Tag Archives: Twitter
The dawn of it was ‘LIKE THIS IF YOU HATE CANCER!’ pictures. Then came the ascent of those Facebook status games, where women – and only women – were expected to post seemingly esoteric statuses such as ‘I like it on the floor!’ as part of word-of-mouth (or, more accurately, Facebook message) games, allegedly intended to raise awareness of breast cancer. And now the unofficial awareness campaign du jour is a spate of ‘make-up free selfies’ on Facebook and Twitter; that is, the selfie reappropriated as a two-click crusade for awareness, replete with ‘cancerawareness’ hashtag.
All trends see a backlash eventually, but few have been as quick to mobilise as this one. Yet while it may seem churlish to denigrate those who have participated as ‘slacktivists’ and narcissists, the backlash brigade have some solid arguments. A common reaction to the pictures has been to wonder what bare faces have to do with breast cancer. Are participants suggesting that they are as brave for baring their natural faces on social media sites as they would be to undergo chemotherapy and face its side-effects? Is it a clever attempt to latch onto a ubiquitous trend and eke some good from the vanity of Generation Y?
If the latter, it has been hampered by a lack of direction. ‘Awareness’ is an unhelpfully vague term, for starters. A lack of further information from the majority of participants suggests the awareness it seeks to promote extends only to the existence of the illness, which is superfluous given how prominent an illness it is. Tireless activism from charities and survivors over the past few decades have made it one of the most well-known types of cancer, yet their efforts to embed it in public consciousness have been consolidated by awareness of not only the disease itself, but of how to increase one’s chances of diagnosis, and therefore of treatment and survival.
In the past, cancer survivors have bemoaned online ‘awareness’ trends, suggesting that they trivialise the illness. With only a picture and a supportive hashtag, but no useful information to clarify the aims of the ‘movement’, the same criticisms can be levied at this one. This is compounded by the fact that, unlike similar non-sequitur charity efforts – how are pink ribbons constructive for breast cancer research? How does growing a moustache in November do anything to help those with testicular cancer? – it has also been undermined by lacking a direct fundraising initiative. Without raising money to enable scientists to seek breakthroughs in cancer treatment and prevention, it is easy to come to the conclusion that the movement is little more than an excuse for people to make themselves feel good with the barest minimum of effort, while indulging narcissistic tendencies to plaster their faces across the internet.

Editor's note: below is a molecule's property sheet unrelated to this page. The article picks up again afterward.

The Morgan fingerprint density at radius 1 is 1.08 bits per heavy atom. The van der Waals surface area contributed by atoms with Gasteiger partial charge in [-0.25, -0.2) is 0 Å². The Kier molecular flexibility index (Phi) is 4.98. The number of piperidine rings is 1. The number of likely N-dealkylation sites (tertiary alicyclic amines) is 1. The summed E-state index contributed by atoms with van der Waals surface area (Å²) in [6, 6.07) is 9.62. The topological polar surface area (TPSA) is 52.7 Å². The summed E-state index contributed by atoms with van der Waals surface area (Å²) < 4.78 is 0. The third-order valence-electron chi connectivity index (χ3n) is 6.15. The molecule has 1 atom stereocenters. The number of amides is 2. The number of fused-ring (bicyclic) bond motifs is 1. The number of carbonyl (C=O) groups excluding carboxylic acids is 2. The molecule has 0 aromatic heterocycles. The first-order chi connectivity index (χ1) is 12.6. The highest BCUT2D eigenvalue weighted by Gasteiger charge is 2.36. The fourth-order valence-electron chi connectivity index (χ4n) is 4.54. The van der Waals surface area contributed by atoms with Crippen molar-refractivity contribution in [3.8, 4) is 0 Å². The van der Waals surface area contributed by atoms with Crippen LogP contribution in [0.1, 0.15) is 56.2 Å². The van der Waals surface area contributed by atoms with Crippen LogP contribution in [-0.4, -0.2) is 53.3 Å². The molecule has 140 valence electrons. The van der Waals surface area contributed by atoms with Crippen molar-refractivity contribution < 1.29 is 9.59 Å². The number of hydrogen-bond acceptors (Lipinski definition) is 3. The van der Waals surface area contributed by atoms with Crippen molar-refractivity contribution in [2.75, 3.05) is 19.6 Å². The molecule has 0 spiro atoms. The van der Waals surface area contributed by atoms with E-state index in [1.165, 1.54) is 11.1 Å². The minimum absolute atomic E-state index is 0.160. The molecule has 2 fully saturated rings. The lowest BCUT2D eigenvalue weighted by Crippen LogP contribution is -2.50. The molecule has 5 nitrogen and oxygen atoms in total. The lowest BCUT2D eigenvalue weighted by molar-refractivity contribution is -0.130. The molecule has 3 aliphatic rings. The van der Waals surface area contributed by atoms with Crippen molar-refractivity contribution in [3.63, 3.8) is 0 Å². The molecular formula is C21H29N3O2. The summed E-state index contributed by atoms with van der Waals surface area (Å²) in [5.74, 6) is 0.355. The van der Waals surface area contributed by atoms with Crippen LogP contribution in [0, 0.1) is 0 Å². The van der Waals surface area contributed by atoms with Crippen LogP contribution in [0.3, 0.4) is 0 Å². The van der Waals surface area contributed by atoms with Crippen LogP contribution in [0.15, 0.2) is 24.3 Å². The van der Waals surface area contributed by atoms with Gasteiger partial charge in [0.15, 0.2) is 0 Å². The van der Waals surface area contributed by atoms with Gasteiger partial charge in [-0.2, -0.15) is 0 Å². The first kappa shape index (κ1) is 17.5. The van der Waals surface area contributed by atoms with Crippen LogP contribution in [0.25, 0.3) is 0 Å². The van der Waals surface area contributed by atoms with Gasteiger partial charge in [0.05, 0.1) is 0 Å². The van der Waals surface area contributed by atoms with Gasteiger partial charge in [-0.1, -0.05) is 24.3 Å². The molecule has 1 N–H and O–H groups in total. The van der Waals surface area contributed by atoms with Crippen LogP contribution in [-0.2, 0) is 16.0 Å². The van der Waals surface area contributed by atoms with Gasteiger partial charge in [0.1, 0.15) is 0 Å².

Possibly the most important qualm of all is the fact that this is, once again, a ‘movement’ aimed solely at females, meaning that male breast cancer – yes, men can get it too – is entirely overlooked. While it may be a rare cancer, the feminisation of the breast cancer movement is such that most are totally unaware that men are susceptible to a form of it too; it is difficult to argue that this is not more in need of having awareness raised. Although the selfies aren’t a Cancer Research initiative, the charity is itself guilty of marginalising male breast cancer by making the Race For Life a female-only event.
Despite the incoherency, the narcissism and the misandry, and despite Cancer Research not having come up with the idea, it’s actually sparked a huge influx of donations to them. Social media users are often accused of having negligible attention spans, with shameless clickbait the only way of grabbing their attentions. The fact that they are able and, more importantly, willing to seek further information off their own initiative is a pleasing riposte to this claim and proves that, while awareness selfies may be a nonsensical, self-absorbed exercise, they do appear to be doing some good.
But while a few days of selfies may cause a spike in donations, it will ultimately tail off – a trend is, at the end of the day, a fad. Cancer charities need more than a brief surge of financial input; they require constant fundraising. Fundraising requires effort. A minute’s posing and posting does not constitute effort. Running or walking the Race For Life, volunteering for a research charity or suchlike would probably elicit more substantial donations from friends and family than a selfie would. Yes, it isn’t always possible to do this if you lead a busy modern life, but by failing to truly engage with the illness or aims of the charities that look to cure it, we’re failing to truly educate ourselves. And educating ourselves really would raise awareness.